The large temperature difference between molecular fluidizing in ectoine (320 K) and hydroxyectoine (360 K) of 40 degrees, as shown by ESR and FTIR studies (Figures 8, 10, and 12), results from different types of intermolecular H-bonds that cause molecular immobilization. In ESR experiments, the motional behavior of Tempone in hydroxyectoine is determined by the strongest H-bonds between CO of Tempone and OH of the solute. In ectoine, motional behavior of Tempone is determined by weaker H-bonds with NH groups of the solute.

Stronger H-bonds provide not only better structural stability but also chemical stability of Tempone molecules in dry hydroxyectoine. Chemical stability of dry material is associated with molecular immobilization, which considerably reduces the probability of diffusion-controlled reactions. The probability of chemical reactions increases above glass transition (Craig et al., 2001). The spin probe approach provides an opportunity to obtain information about molecular immobilization and redox activity from the same ESR spectra. Spin probe molecules can participate in different redox-reactions resulting in non-paramagnetic species. The most probable are reduction to hydroxylamine and irreversible reaction with other radicals to stable non-radical products (Belkin et al., 1987). In the case of redox conversion of spin probe molecules, the number of paramagnetic species decreases resulting in the decrease of the integral intensity of the spectra (Figures 8 and 10).

The integrated intensity of the ESR spectra of Tempone in dry hydroxyectoine does not significantly change up to the point of breaking H-bonds between 360 and 365 K. Above this temperature, the integrated intensity of the spectra sharply decreases (Figure 8). This coincides with the transformation of the spectral shape of Tempone to fluid-like type (Figure 7). The break in the temperature dependence of the integrated intensity of Tempone spectra in dry ectoine was observed at 320 K (Figure 10). As in the case of hydroxyectoine, the redox conversion of Tempone in dry ectoine sharply increases when spin probe molecules obtain a motional freedom similar to that in a fluid phase (Figure 9E). Such motional freedom was obviously caused by the break of H-bonds >C=O...-HN (>CO belongs to Tempone, NH belongs to ectoine). Clearly, redox conversion of spin probe molecules becomes possible when they obtain motional freedom. The fluid-type spectrum of Tempone indicates the possibility of translational diffusion and increased probability of chemical reactions. Therefore, the presence of hydroxyectoine in the dry cytoplasm of anhydrobiotic organisms would improve the structural and chemical stability of glasses as a result of increased number and strength of H-bonds between molecules.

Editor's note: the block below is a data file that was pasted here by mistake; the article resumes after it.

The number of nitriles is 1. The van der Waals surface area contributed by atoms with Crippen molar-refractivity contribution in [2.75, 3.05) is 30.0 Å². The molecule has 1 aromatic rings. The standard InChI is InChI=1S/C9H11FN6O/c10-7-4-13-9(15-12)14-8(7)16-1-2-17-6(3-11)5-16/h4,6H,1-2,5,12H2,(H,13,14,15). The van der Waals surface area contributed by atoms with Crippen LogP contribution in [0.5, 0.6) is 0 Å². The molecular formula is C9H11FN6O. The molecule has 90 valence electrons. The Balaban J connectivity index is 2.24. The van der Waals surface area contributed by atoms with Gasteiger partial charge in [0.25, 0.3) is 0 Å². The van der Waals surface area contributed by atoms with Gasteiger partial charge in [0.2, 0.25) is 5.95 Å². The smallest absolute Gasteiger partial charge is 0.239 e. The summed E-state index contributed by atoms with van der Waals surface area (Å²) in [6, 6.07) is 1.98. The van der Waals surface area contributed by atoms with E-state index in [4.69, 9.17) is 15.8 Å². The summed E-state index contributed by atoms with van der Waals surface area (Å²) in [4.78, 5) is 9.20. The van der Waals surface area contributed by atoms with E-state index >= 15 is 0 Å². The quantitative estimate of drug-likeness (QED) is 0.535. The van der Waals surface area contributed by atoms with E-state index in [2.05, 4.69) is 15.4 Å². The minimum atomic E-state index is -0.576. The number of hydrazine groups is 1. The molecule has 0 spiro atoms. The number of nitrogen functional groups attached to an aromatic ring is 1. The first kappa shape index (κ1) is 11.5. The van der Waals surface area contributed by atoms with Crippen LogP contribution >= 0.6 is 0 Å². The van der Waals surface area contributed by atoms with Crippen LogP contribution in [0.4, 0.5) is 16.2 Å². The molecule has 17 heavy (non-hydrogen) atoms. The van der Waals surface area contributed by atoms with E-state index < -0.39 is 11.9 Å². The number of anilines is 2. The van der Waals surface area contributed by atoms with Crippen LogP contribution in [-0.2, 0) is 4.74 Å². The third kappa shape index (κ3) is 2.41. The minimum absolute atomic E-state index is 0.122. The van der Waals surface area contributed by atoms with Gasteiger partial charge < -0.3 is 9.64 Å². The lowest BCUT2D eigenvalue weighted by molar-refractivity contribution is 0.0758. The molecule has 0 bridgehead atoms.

FTIR Studies Confirm Glass Transition Temperatures of Ectoine and Hydroxyectoine

The broad region of OH stretching vibrations around 3380 cm-1 in FTIR spectra is commonly used to determine Tg in dry sugars and their mixtures (Wolkers et al., 1998, 2004; Kets et al., 2004; Imamura et al., 2006). Ectoine does not contain OH groups and therefore does not contain a distinct band in this region (Figure 11A). Hydroxyectoine contains one OH group attached to the heterocyclic ring, and the FTIR spectrum is expected to display the band around 3380 cm-1 from OH stretching vibrations as for dry sugars. However, only a weak shoulder is present in this region in the FTIR spectrum of hydroxyectoine (Figure 11A). Obviously, the broad bands from NH stretching and CH stretching vibrations (2800–3200 cm-1) mask the OH band at 3380 cm-1. Close inspection of bands within the fingerprint region helped to find other bands, which can be used to characterize glass transition in dry (hydroxy)ectoine. The decrease of the wavenumber with temperature for both bands at 1388 and 1088 cm-1 (Figures 12A,B) is characteristic for bending deformations of the functional groups, which are involved in H-bonding (Vanderkooi et al., 2005). All data together allow the assignment of the band around 1388 cm-1 to bending deformations of NH groups of the ring, and the band around 1088 cm-1 to bending deformations of OH attached to the heterocyclic ring. The same position of the break of the temperature dependence for OH and NH bending vibrations in hydroxyectoine (360 K, Figures 12A,B) indicates that in this dry matrix NH groups form intermolecular H-bonds with OH groups. In ectoine, OH groups are absent and such H-bonds are not possible. Weaker intermolecular H-bonds between NH and CO of COO- group and, even weaker still, H-bonds between NH groups determine the lower position of the break in the temperature dependence of the wavenumber of NH bending vibration in dry ectoine (Figure 12A).